Tax Identity Theft Can Happen to Anyone
Tax Identity Theft Can Happen to Anyone

Submitted by q2tech on April 10, 2019

What is tax-related identity theft?

Every year the IRS warns us against tax-related identity theft. Typically, this occurs when someone uses your stolen Social Security number (SSN) to file a tax return claiming a fraudulent refund. If you become a victim, the IRS is committed to resolving your case as quickly as possible.  However, you may be unaware that this has happened until you e-file your return and discover that a return already has been filed using your social security number (SSN). Or, the IRS may send you a letter saying it has identified a suspicious return using your SSN.  They may contact you for one of these reasons:

  • More than one tax return was filed for you
  • You owe additional tax, have a refund offset or have had collection actions taken against you for a year you did not file a tax return
  • IRS records indicate you received wages or other income from an employer for whom you did not work

If you are a victim of identity theft, the Federal Trade Commission recommends these steps:

  • File a complaint with the FTC at identitytheft.gov.
  • Contact one (or all three) of the three major credit bureaus to place a ‘fraud alert’ on your credit records:
  • Close any financial or credit accounts opened by identity thieves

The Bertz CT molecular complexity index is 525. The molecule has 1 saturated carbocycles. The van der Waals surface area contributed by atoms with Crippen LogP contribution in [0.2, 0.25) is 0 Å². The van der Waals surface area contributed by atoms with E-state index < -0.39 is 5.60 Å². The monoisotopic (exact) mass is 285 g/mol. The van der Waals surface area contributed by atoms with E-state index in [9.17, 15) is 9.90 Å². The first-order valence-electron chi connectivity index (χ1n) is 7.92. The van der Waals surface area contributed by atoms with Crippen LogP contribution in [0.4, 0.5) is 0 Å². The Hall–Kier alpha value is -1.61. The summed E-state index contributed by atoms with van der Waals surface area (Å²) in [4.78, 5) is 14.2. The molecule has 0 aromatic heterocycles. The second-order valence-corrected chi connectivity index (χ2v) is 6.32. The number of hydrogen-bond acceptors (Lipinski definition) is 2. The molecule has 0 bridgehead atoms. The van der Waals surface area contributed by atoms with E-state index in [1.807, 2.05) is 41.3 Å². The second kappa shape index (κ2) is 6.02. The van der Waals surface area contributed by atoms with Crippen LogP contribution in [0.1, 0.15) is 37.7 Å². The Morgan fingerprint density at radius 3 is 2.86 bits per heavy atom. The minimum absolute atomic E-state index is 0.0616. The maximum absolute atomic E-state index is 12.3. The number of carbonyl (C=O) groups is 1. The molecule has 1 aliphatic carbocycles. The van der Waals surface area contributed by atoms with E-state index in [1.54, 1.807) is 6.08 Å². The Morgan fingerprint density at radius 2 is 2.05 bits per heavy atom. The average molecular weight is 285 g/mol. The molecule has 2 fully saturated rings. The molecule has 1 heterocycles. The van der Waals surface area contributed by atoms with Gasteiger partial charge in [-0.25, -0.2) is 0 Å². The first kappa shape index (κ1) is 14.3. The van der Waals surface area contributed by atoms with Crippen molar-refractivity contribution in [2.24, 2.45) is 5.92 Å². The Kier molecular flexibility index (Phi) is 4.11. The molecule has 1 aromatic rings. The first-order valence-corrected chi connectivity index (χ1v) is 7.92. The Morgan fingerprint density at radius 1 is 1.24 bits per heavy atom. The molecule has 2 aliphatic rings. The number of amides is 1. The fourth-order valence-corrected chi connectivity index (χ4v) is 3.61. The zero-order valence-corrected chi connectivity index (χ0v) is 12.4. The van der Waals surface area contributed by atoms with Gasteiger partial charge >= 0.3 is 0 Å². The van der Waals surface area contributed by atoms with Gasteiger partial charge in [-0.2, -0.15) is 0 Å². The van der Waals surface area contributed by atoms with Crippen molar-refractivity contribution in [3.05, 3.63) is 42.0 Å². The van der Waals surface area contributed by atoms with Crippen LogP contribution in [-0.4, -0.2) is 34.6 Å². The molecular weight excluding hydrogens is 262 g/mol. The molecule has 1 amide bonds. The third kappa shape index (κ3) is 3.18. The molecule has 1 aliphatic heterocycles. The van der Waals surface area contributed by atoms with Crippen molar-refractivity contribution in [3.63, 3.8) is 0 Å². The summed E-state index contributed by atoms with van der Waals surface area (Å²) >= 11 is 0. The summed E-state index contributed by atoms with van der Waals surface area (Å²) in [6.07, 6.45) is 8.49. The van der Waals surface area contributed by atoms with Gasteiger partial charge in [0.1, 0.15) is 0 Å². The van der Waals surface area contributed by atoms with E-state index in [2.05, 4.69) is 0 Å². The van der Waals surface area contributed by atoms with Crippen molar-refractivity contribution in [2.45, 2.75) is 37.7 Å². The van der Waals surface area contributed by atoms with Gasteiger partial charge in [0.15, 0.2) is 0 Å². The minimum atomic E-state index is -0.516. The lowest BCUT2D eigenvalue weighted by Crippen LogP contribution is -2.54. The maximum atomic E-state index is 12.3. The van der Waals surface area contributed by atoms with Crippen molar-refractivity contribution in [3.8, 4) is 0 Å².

If your SSN is compromised and you know or suspect you are a victim of tax-related identity theft, the IRS recommends these additional steps:

  • Respond immediately to any IRS notice; call the number provided.
  • Complete IRS Form 14039, Identity Theft Affidavit, if your e-file return rejects because of a duplicate filing under your SSN or you are instructed to do so. Use a fillable form at IRS.gov, print, then attach form to your paper return and mail according to instructions.
  • Continue to pay your taxes and file your tax return, even if you must do so by paper.
  • If you previously contacted the IRS and did not have a resolution, contact us for specialized assistance at 1-800-908-4490. We have teams available to assist.

Data breach victims should submit a Form 14039, Identity Theft Affidavit, only if your Social Security number has been compromised and IRS has informed you that you may be a victim of tax-related identity theft or your e-file return was rejected as a duplicate.

More information is available at: